The Way of Beauty

May 25, 2016

Pearls of Great Price

By Sr. Joan L. Roccasalvo, C.S.J.

Why are pearls considered the world’s most mysterious of gems? Because of their origin and the manner in which they are formed.   Pearls come from shell fish, the most common of which is the oyster.  When a grain of sand enters and irritates the soft part of the oyster, a new substance is formed called nacre, a protective covering, the mother-of-pearl.  Within approximately six months, a pearl emerges from the shell as a radiant gem requiring no processing.   The Queen and Her Wardrobe...

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May 18, 2016

Temples of God

By Sr. Joan L. Roccasalvo, C.S.J.

The feast of the Most Holy Trinity falls on this Sunday, one week after Pentecost. Ordinary time resumes with the Eighth Sunday of the liturgical year. The feast has two aspects: the outer and the inner, the objective and the subjective or personal.    First, the outer or objective aspect. The Trinity is a mystery of faith, “one of the mysteries hidden in God, which can never be known unless they are revealed by God,” the Catechism teaches. It is true that traces of the Triune God have...

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May 11, 2016

Pope Francis and a dream for Pentecost

By Sr. Joan L. Roccasalvo, C.S.J.

This Sunday, the Church brings to completion the Paschal Season by bestowing the Holy Spirit on us in the Liturgy, rich and beautiful. The Birthday of the Church On that first Pentecost morning two thousand years ago, the frightened apostolic community had already been huddled together for ten days awaiting the Holy Spirit.  Jesus had promised to send them his Paraclete-Counselor and Advocate.  The Eleven were present, as were the women, Mary the mother of Jesus, and the women who had...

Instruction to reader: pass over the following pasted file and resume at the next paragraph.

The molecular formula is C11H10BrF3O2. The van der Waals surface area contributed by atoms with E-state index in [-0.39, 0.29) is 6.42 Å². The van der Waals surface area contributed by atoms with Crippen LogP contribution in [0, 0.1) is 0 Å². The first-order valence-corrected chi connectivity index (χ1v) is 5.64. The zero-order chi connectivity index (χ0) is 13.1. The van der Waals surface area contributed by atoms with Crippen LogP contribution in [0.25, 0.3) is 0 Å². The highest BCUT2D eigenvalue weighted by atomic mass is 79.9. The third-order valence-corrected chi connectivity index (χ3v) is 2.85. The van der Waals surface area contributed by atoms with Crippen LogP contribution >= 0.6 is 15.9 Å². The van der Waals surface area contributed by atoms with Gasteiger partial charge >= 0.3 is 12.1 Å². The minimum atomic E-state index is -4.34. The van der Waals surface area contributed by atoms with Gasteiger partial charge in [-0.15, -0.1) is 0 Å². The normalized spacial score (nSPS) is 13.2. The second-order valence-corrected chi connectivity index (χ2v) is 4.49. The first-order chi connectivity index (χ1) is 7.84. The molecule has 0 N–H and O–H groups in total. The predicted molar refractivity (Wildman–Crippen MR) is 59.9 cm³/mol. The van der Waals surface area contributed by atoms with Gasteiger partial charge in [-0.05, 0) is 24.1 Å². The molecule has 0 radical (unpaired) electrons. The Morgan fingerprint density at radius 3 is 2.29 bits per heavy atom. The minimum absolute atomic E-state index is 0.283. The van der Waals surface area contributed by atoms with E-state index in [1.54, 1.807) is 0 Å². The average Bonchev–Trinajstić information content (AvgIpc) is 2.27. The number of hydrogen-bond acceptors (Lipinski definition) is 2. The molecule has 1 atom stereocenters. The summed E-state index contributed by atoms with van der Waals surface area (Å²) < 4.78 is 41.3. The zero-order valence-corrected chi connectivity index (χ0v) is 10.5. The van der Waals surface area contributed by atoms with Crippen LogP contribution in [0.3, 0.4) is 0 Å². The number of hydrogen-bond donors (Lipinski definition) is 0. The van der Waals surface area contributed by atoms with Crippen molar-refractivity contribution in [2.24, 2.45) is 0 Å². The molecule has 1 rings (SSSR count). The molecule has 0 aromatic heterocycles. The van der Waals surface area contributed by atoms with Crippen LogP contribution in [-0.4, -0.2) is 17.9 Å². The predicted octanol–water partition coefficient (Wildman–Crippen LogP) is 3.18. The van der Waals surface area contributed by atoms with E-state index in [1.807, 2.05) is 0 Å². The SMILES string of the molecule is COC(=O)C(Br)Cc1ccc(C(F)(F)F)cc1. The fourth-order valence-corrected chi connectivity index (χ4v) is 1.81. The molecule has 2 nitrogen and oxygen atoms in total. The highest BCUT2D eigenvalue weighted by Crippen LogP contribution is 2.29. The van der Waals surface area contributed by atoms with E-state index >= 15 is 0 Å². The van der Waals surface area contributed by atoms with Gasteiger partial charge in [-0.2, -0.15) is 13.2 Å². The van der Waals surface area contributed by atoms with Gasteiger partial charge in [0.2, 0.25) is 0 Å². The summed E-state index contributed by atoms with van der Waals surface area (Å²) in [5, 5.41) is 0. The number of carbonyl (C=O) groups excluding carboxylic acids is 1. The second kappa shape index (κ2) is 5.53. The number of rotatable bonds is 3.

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May 04, 2016

A Tribute to Mothers

By Sr. Joan L. Roccasalvo, C.S.J.

Every major tradition, culture, and nation celebrates Mother’s Day.  Each of us knows instinctively that this day belongs to those special women we call our mothers, living or deceased.  The noun mother refers to a woman in relation to a child or children to whom she has given birth. Mother is a relational word, as is father. An expectant mother conceives, carries within her, and nourishes a developing human person.   Motherhood is God’s miraculous gift from which emerges human life...

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April 27, 2016

'Little Boy Lost'

By Sr. Joan L. Roccasalvo, C.S.J.

In September 1953, the movie “Little Boy Lost” starring Bing Crosby had its New York premiere to benefit the Overseas Press Club.  Bosley Crowther wrote about it in the New York Times: “. . . [H]ere Mr. Crosby is playing a straight dramatic role in a picture of deep emotional content and genuinely tragic overtones.  Except for two or three songs that are worked in consistently, there are few other points of contact with the bright and chipper Bingle of old.  And yet it must be said for...

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April 20, 2016